International Transfers

An international program is a classified contractual agreement with a foreign entity for the sharing of classified information and/or material. An international transfer is a lawful and authorized government or commercial effort in which there is information and/or technology transferred from one country to another.

All international transfers of classified material shall take place through channels approved by both governments. This is accomplished by Designated Government Representatives (DGRs).

Reference: 32 CFR §117.19(d) International Transfers of Classified Material

All classified information provided or exchanged, whether it originates in the U.S. or a foreign country, must be protected so U.S. national security and foreign relations are not threatened. For this reason, specific requirements for protecting information in international programs are mandated by laws, executive orders, regulations, and international agreements.

Direct Commercial Sales

Direct Commercial Sales (DCS) are direct contractual arrangements between a U.S. company and a foreign government, international organization, or foreign company (export of defense articles, repairs or maintenance - defense services). The International Traffic in Arms Regulations (ITAR) Directorate of Defense Trade Controls (DDTC) is the licensing authority for export of defense articles and services.

Reference: 32 CFR §117.19(b)(4) Direct Commercial Arrangements

Foreign Military Sales

Foreign Military Sales (FMS) are the government-to-government method for the U.S. Government to sell U.S. defense equipment and services, including training to authorized foreign governments and international organizations. The vehicle for conducting FMS between the U.S. Government and the foreign government is the Letter of Offer and Acceptance (LOA) and the DSP-94 (Authority to Export Defense Articles Sold under the Foreign Military Sales Program). The DSP-94 is part of the LOA package. It gives the authority to export the defense article or services referencing the LOA as the export authorization. The U.S. Customs representative executes the form and returns it to DDTC each time an export occurs. DCSA does not have cognizance over FMS because the DSP-94 is an addendum to the LOA and involves government parties only.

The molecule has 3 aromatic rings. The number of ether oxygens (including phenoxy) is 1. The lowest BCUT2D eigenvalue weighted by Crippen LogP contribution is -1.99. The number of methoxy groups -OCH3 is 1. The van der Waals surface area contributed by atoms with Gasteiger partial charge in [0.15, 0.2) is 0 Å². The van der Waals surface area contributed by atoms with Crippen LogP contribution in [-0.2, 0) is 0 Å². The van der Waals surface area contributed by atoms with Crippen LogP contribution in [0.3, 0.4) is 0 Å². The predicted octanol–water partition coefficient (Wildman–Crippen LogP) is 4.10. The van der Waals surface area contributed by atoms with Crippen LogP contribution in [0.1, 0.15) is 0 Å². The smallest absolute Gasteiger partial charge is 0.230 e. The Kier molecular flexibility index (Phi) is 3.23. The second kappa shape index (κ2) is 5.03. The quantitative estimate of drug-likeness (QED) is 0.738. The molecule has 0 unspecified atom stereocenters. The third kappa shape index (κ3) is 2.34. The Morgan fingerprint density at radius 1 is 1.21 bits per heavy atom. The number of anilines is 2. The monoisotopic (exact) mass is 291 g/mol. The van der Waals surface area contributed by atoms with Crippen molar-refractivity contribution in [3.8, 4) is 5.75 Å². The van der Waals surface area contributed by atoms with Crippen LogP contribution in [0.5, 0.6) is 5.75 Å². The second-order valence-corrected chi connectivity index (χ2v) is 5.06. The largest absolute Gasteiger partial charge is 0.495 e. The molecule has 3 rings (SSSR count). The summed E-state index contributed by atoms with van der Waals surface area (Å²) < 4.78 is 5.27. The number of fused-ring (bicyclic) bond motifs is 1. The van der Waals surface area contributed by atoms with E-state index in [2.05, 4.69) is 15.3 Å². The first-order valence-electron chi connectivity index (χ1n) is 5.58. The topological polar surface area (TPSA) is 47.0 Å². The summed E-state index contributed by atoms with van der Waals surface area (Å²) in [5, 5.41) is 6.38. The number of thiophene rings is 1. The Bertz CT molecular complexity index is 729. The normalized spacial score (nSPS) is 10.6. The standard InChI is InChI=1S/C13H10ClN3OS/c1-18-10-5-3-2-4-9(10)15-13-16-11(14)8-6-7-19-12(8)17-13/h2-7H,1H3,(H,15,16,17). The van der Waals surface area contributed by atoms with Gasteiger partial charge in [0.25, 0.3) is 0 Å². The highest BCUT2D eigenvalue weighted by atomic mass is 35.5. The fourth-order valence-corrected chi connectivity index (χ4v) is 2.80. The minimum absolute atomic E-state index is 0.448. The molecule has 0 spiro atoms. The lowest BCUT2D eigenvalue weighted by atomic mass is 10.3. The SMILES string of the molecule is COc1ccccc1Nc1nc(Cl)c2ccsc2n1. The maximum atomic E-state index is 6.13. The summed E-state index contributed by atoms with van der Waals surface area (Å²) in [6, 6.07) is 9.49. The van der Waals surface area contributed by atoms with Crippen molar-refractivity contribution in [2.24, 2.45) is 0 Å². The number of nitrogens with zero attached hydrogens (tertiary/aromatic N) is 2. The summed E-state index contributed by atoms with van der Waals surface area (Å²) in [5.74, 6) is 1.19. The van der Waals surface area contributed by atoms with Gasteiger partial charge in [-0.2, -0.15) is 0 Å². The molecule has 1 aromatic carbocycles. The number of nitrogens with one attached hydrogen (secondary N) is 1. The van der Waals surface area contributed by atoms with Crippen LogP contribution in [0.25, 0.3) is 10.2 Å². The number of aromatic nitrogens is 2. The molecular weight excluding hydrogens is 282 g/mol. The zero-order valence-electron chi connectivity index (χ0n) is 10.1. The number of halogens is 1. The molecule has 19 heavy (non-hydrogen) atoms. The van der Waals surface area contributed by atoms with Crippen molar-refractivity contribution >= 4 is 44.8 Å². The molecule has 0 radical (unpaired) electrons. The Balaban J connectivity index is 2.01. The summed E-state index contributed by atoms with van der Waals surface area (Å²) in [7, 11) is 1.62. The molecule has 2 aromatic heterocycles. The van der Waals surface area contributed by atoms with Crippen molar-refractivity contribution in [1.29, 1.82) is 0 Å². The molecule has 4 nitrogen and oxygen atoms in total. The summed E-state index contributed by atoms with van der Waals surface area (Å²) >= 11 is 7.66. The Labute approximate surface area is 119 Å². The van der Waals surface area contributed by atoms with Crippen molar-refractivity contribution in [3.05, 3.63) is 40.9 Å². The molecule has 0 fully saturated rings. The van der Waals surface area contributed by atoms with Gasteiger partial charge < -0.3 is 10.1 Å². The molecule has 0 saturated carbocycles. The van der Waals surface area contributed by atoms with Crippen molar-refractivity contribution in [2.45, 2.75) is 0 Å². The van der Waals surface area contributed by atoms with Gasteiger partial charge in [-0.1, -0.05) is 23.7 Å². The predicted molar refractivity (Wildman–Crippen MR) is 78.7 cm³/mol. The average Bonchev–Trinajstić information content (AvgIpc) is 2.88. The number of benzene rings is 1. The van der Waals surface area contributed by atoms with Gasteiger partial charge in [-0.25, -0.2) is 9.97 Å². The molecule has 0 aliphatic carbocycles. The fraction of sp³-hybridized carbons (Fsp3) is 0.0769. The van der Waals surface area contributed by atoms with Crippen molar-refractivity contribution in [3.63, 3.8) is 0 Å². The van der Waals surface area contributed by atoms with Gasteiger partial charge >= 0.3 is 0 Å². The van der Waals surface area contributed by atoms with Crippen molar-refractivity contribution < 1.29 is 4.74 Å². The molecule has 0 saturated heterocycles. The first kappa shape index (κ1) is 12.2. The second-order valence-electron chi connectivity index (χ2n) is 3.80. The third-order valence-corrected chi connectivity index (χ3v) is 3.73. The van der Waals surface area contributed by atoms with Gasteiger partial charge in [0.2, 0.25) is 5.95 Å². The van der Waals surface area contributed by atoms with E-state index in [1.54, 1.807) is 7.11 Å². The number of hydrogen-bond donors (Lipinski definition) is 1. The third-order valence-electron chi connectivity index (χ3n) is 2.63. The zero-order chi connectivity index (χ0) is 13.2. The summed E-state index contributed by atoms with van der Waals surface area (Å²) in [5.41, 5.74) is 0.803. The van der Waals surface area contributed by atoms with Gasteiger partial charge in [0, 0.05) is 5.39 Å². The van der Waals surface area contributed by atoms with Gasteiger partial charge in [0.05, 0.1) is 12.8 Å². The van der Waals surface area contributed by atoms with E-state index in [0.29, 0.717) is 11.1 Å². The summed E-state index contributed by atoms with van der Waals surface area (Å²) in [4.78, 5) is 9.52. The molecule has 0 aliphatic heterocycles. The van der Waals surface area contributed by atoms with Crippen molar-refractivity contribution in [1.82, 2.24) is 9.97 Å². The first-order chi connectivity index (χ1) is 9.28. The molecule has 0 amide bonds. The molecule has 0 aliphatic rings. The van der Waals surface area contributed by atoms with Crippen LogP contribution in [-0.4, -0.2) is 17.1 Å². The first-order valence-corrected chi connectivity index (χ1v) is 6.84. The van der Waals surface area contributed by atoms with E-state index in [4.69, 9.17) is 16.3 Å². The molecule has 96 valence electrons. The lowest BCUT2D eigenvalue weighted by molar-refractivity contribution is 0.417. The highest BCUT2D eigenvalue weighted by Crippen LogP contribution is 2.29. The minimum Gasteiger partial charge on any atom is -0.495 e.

• FMS are direct contractual arrangements between the U.S. Government and a foreign government.
  • DCSA responsibilities include overseeing the security of international transfers when a U.S. cleared defense contractor (e.g. freight forwarder or carrier) is involved in shipping classified defense articles to the foreign government.


A cleared employee, designated by the contractor, whose principal duty is to transport classified material up to and including SECRET to its destination. Classified material will remain in the personal possession of the courier, except for authorized overnight storage.
Reference: 32 CFR §117.15(f)(4) Use of Couriers and Hand Carriers

Defense Courier Service

A government organization authorized by the Government Contracting Authority (GCA) to transport classified information up to and including TOP SECRET.
Reference: 32 CFR §117.15 (f)(2) Transmission Outside the United States and Its Territorial Areas


Normally large items that are moved pursuant to an approved transportation plan via commercial carrier or military transport.
Reference: 32 CFR §117.19(d)(2) Transfers of Freight
Reference: 32 CFR §117.19(d)(5) Use of Freight Forwarders


Accomplished between contractors and foreign embassies in the U.S., via registered mail or express mail to be couriered to the final destination. 

  • U.S. Registered Mail is NOT authorized for use when sending classified mail outside the United States. However, use of the Military Postal System is the only exception.
  • Military Postal System (MPS)

    Reference: 32 CFR §117.15 (f)(2) Transmission Outside the United States and Its Territorial Areas

    • Army/Air Force Postal Office (APO)
    • Fleet (Navy) Postal Office (FPO)

Electronic Transmission

Transfer of classified information via an accredited information system.

Hand carriage for small, SECRET and below materials can be accomplished by:

  • A hand carrier, who is a cleared employee of the contractor and occasionally performs this task. An example of a hand carrier is an engineer for the defense contractor.
  • A courier, who must also be cleared, and whose principal duty is to perform this task. An example of a courier is the Defense Courier Service, or a designated and cleared company employee trained for this purpose.
    • The courier should have a Courier Certificate
    • DCSA will approve for the US. Government
    • Agreement must include both governments

MISWG 01 document is the recommended template.

Hand Carry Plan - Document Example

Common Discrepancies in Hand Carry (Courier) Plans

  • Export/Import authority not identified
  • DGRs not clearly identified in the plan
  • Courier itinerary not included
  • Improper method of travel from point-of-origin to airport
  • Improper method of travel from airport to destination
  • Missing flight numbers
  • Unacceptable departure, arrival, and layover times
  • Indirect flight from U.S. to destination country
  • Use of third country airline
  • Insufficient package description, list of contents, dimensions, classification, etc.